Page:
Soon after he was consecrated bishop in 963, Æthelwold of Winchester (909–84) began to promulgate a series of new rules for worship and religious life in the monasteries of England. In one passage that is well known to theatre historians, Æthelwold insisted on the following performance of the Easter morning liturgy.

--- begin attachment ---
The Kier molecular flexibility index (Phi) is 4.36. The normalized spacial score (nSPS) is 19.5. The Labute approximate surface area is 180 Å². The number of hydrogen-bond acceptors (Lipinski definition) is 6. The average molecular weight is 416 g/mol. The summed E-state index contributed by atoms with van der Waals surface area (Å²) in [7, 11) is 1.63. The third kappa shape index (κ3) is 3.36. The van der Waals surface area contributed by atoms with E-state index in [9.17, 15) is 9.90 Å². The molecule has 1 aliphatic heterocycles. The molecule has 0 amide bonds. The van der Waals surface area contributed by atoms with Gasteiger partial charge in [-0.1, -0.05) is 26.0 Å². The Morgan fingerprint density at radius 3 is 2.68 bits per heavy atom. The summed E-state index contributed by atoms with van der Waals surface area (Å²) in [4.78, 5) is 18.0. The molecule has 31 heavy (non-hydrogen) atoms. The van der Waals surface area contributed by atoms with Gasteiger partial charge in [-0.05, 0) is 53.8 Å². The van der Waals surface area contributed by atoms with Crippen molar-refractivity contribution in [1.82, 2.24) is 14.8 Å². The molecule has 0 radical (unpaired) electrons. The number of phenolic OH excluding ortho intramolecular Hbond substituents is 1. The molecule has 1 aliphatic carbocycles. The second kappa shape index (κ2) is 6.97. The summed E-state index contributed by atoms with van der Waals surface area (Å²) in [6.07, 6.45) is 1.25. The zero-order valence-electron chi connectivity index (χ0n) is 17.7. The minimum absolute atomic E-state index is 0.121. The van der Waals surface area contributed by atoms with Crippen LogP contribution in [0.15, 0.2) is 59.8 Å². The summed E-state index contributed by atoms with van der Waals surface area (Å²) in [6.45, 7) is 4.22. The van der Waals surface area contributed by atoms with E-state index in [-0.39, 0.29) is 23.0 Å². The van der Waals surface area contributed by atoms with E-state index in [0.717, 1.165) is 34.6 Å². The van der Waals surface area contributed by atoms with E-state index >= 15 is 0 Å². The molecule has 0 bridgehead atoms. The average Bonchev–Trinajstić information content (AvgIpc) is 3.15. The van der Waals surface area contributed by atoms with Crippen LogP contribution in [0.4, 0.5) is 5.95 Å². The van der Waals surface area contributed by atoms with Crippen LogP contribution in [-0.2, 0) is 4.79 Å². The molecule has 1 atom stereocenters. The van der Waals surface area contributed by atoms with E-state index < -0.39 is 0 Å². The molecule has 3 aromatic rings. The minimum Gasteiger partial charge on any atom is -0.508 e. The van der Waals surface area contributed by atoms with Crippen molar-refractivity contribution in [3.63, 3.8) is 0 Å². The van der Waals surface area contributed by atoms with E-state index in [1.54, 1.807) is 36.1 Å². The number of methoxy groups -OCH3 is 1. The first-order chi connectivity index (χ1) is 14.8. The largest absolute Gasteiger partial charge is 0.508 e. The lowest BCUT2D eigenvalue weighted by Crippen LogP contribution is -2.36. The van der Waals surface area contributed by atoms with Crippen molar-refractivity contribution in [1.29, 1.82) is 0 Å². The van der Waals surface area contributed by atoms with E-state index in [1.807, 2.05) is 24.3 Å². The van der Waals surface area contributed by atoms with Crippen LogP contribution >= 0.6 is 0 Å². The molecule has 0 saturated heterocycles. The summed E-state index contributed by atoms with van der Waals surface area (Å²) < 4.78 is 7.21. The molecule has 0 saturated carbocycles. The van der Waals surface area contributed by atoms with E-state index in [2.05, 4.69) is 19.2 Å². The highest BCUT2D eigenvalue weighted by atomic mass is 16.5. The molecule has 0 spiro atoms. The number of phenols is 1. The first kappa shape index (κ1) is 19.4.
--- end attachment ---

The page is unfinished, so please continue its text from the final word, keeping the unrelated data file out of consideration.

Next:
While the third lesson is being read aloud, four of the brothers should dress themselves. One of them, wearing an alb, should come in as though intent on other business and go stealthily to the place of the sepulchre, and there he should sit quietly…. The three remaining brothers … should make their way slowly and haltingly, coming before the place of the sepulchre as if they are seeking something. For these things are done in imitation of the angel seated on the tomb and of the women coming with perfumes to anoint the body of Jesus. When, therefore, the one sitting there sees the three drawing near, who are still wandering about as though seeking something, he should begin to sing sweetly, in a moderate voice: “Whom do you seek?”